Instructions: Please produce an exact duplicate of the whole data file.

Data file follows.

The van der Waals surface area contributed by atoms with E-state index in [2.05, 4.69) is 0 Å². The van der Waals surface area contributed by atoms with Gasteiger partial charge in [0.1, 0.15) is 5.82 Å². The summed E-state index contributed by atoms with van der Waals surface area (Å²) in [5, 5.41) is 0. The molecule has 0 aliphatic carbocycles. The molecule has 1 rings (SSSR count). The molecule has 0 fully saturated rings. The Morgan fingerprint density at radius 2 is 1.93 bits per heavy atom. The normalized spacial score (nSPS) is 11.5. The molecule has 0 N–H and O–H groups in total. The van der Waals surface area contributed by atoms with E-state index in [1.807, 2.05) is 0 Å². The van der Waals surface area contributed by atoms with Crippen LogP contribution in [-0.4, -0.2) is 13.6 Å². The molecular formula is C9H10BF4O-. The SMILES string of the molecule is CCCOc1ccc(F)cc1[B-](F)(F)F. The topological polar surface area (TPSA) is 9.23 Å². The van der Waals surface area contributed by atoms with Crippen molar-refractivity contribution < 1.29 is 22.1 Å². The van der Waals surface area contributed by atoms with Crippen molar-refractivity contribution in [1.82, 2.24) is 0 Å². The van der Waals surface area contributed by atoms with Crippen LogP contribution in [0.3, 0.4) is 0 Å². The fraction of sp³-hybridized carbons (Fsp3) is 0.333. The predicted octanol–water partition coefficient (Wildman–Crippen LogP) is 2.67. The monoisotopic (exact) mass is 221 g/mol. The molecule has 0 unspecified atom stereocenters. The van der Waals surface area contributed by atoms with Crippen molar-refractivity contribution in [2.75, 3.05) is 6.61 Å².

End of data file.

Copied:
The van der Waals surface area contributed by atoms with E-state index in [2.05, 4.69) is 0 Å². The van der Waals surface area contributed by atoms with Gasteiger partial charge in [0.1, 0.15) is 5.82 Å². The summed E-state index contributed by atoms with van der Waals surface area (Å²) in [5, 5.41) is 0. The molecule has 0 aliphatic carbocycles. The molecule has 1 rings (SSSR count). The molecule has 0 fully saturated rings. The Morgan fingerprint density at radius 2 is 1.93 bits per heavy atom. The normalized spacial score (nSPS) is 11.5. The molecule has 0 N–H and O–H groups in total. The van der Waals surface area contributed by atoms with E-state index in [1.807, 2.05) is 0 Å². The van der Waals surface area contributed by atoms with Crippen LogP contribution in [-0.4, -0.2) is 13.6 Å². The molecular formula is C9H10BF4O-. The SMILES string of the molecule is CCCOc1ccc(F)cc1[B-](F)(F)F. The topological polar surface area (TPSA) is 9.23 Å². The van der Waals surface area contributed by atoms with Crippen molar-refractivity contribution < 1.29 is 22.1 Å². The van der Waals surface area contributed by atoms with Crippen molar-refractivity contribution in [1.82, 2.24) is 0 Å². The van der Waals surface area contributed by atoms with Crippen LogP contribution in [0.3, 0.4) is 0 Å². The fraction of sp³-hybridized carbons (Fsp3) is 0.333. The predicted octanol–water partition coefficient (Wildman–Crippen LogP) is 2.67. The monoisotopic (exact) mass is 221 g/mol. The molecule has 0 unspecified atom stereocenters. The van der Waals surface area contributed by atoms with Crippen molar-refractivity contribution in [2.75, 3.05) is 6.61 Å².